The wife of incumbent President Nestor Kirchner faces the opposition of Elisa Carrio, the leader of a center-left coalition.
Argentina will go to the polls on Sunday to elect a new president and two women stand the best chances to rule the South American country in the next four years, according to all opinion polls. The wife of incumbent president, Nestor Kirchner, Sen. Cristina Fernandez leads the race but faces the opposition of Elisa Carrio, the leader of a center-left coalition which includes the Socialist Party.
Surveys claim that Sen. Fernandez could win in the first round with a 40% support, as by law, to avoid a run-off any candidate must get at least 45 per cent of the vote, or 40 per cent with a lead of more than 10 percentage points above the second-place finisher. Mrs. Carrio is second with an estimated 20% of the voices, followed by Kirchner’s former Economy Minister, Roberto Lavagna (centrist), with 13%.
If Fernandez win, Argentina will face an unprecedented matrimonial power transfer which has been criticized by the local opposition as a monarchic way of handling power exercised by the Kirchner family. If Carrio wins, it will be the first time that a non traditional coalition of parties seize power in a country dominated by former president Gen. Juan Peron’s legacy.
The Kirchners are Peronist. The husband entered in politics in 1987 when first elected Mayor of the city of Rio Gallegos, the capital of the Santa Cruz province in the country’s Patagonia, which eventually ruled uninterruptedly from 1991 to 2003. The wife jumped into politics thanks to her husband’s position as a lawmaker of the Peronist Party. At that time, the Peronist party led the privatization of State-run companies, including the oil monopoly, YPF, something that the Kirchners later criticized.
As per Carrio, she is a lawyer born in Chaco, one of the poorest provinces in the North of the country, bordering with Paraguay. Her father was a middle-class politician of the Radical Party, the first catch-all party that ruled Argentina many times in the twentieth century (1916 – 1930, 1958-1962, 1963 – 1966, 1983 – 1989 and 1999 – 2001). She jumped into politics as a delegate of the Radical Party to the Constituent Assembly of 1994, where she introduced international human rights treaties to the new Constitution.
Both opponents cooperated once. In 2001, Elisa Carrio led a notorious parliamentary commission committed to investigate money laundering in Argentina. Cristina Fernandez, as lawmaker of the Peronist Party aided Carrio, but soon left work as did not want to work in the shadows of Carrio’s leadership. At that time, the government of Santa Cruz, led by Cristina Fernandez’ husband, Nestor Kirchner, had transferred public funds abroad through off-shore banks, which were under investigation of the Commission.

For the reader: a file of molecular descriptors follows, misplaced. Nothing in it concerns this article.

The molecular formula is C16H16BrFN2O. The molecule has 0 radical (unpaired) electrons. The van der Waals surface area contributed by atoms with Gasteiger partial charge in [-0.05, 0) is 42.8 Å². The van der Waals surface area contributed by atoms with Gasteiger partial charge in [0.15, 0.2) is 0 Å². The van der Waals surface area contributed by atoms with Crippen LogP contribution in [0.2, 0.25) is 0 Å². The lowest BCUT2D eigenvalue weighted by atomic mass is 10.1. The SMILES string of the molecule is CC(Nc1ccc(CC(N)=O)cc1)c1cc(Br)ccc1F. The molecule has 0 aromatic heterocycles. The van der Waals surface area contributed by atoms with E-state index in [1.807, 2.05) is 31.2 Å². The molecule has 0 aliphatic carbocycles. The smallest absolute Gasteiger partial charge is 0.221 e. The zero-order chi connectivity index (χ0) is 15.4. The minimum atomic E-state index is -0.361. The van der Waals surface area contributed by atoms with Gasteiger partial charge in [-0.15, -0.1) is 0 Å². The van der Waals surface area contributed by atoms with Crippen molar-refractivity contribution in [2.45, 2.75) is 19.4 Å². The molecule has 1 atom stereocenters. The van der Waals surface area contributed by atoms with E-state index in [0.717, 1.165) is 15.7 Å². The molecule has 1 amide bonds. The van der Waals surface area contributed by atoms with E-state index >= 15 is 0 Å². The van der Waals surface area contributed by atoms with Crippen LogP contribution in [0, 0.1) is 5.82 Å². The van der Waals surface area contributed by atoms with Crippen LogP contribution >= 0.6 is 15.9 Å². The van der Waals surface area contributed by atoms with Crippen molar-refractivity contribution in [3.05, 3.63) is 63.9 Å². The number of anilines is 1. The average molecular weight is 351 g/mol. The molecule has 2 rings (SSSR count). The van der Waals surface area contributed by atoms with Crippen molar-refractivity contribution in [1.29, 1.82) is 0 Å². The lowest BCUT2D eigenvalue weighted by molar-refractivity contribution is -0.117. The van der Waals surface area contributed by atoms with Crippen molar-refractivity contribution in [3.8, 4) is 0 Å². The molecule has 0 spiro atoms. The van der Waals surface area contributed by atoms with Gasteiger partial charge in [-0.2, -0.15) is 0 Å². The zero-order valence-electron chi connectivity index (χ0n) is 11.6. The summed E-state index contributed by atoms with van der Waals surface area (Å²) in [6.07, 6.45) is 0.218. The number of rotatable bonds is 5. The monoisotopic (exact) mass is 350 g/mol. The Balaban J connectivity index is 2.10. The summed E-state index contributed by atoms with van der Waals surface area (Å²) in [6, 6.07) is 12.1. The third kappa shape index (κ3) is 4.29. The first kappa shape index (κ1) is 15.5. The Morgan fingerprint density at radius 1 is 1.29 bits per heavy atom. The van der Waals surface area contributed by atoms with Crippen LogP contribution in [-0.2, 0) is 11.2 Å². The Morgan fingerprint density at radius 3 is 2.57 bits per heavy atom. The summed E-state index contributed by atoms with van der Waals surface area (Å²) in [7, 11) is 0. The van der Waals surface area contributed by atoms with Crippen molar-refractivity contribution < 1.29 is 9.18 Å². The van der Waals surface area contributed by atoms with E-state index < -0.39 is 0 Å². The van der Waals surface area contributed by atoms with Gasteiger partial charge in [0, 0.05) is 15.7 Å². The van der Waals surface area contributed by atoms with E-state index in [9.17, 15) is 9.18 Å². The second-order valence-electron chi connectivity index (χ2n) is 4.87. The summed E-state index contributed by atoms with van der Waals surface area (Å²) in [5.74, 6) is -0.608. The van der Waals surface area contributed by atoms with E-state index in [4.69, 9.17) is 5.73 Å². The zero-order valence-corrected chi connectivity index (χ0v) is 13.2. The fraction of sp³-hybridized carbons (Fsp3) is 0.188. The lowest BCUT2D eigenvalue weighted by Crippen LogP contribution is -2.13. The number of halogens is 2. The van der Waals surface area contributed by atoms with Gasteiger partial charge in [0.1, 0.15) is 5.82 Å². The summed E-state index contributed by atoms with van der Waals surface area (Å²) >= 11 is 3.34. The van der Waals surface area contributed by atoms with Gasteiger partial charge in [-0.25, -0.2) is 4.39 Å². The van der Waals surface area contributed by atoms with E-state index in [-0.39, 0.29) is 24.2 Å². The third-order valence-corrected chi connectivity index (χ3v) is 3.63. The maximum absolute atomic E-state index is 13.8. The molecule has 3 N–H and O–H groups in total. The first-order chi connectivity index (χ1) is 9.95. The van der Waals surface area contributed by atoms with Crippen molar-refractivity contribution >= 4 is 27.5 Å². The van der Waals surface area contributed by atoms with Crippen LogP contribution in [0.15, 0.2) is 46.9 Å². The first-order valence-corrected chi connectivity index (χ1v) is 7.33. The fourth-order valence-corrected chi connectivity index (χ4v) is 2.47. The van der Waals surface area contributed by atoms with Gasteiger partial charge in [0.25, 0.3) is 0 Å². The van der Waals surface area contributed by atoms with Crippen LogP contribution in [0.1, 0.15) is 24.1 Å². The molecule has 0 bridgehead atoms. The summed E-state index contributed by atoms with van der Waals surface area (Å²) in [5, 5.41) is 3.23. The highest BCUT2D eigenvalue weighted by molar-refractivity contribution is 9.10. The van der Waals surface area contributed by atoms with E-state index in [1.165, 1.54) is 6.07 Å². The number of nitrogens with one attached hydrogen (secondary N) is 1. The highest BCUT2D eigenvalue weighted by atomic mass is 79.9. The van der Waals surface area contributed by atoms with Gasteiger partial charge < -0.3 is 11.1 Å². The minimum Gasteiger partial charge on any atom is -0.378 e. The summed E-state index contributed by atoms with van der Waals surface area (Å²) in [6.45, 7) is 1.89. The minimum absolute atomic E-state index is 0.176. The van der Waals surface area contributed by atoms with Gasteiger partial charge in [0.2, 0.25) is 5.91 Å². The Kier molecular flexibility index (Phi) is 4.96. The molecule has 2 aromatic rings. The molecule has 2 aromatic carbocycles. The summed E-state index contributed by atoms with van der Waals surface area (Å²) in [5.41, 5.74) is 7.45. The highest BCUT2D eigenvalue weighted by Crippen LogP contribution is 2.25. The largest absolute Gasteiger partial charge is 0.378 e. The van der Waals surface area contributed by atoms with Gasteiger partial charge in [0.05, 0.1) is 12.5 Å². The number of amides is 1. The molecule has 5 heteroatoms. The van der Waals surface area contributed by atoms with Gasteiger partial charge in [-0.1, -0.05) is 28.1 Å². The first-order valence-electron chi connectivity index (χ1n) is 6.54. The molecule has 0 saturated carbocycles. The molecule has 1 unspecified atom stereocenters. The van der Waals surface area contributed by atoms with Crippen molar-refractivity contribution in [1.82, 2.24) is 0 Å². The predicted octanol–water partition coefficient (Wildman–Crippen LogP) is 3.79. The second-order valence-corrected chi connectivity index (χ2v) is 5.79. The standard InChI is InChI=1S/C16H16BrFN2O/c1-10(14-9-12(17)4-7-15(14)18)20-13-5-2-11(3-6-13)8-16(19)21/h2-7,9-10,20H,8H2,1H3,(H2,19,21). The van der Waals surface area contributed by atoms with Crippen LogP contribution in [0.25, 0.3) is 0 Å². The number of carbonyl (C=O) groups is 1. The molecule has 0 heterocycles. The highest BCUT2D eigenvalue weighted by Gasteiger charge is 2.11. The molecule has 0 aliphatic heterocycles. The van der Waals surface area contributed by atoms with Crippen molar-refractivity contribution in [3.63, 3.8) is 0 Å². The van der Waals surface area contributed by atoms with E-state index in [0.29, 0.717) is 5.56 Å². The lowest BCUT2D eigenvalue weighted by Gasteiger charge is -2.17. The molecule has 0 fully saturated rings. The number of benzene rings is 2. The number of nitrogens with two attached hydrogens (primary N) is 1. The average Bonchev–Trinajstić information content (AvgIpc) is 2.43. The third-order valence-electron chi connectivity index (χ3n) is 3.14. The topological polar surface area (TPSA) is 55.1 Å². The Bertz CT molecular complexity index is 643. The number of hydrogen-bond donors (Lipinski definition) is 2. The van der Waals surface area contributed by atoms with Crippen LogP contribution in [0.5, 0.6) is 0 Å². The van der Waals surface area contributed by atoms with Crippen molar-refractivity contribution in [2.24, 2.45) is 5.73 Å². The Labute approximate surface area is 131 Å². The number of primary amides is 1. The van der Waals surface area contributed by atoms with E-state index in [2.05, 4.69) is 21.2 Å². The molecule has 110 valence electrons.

Since then, their ways never touched again. As a Senator, Fernandez backed all bills sent to Congress by her husband, including a widely criticized reform of the judge’s selection system, which was angrily questioned by Carrio. Cristina Fernandez also voted a law to give more power to the President to allocate funds of the public budget, depriving Congress of one of its most attribution.
As a lawmaker, Carrio accused Kirchner’s government of corruption which led to ongoing judicial investigations. Mrs. Kirchner never replied as she has never accepted to be interrogated by journalists on this issues.
“On Sunday we are going to chose between two models: we will either vote for Republic or authoritarian rule; equality in the distribution of earnings or concentration of incomes in the hands of monopolies linked to the President; universal social benefits or focused assistance handled by politicians eager of votes”, says Carrio two Pravda.Ru. Cristina Kirchner refuses to talk to journalists.
Food-rich Argentina has faced an spectacular economic growth in the last four years, thanks to the increasing in the value of commodities. After the financial collapse of 2002, the country’s unemployment rate fell to 10%, but poverty remains high, with an official level of 28%.
According to surveys, Argentine are worried about two main things, now: crime surge and inflation. The inflation rate is below 10%, according to official statistics, but, according to private researches, it is well above 20%. The public institute in charge of making these surveys was intervened by the state and its officials substituted by new directors who execute presidential orders. The case sparked the protests of workers and is under courts investigation.
Four days before the vote, walls of Buenos Aires and other cities of this 40 million country, are covered with the faces of candidates, but, according to the local media, people is paying little attention to the election. As public debate is not mandatory according to the electoral law, Cristina Kirchner has refused to discuss her platform with the candidates of the opposition.
According to last surveys, Cristina Fernandez is well ahead Carrio in small towns of less than 100,000 inhabitants, while the center-left leader catches up with Fernandez in big cities as Buenos Aires, Cordoba, Rosario, Mar del Plata and Mendoza.
But the secret for Cristina Fernandez’s support is the political machinery of the Peronist party in the poor surrounding areas of the city of Buenos Aires, where 10 million people live in poor conditions of safety and infrastructure, but depend on Peronist mayors to obtain social plans to satisfy their basic needs.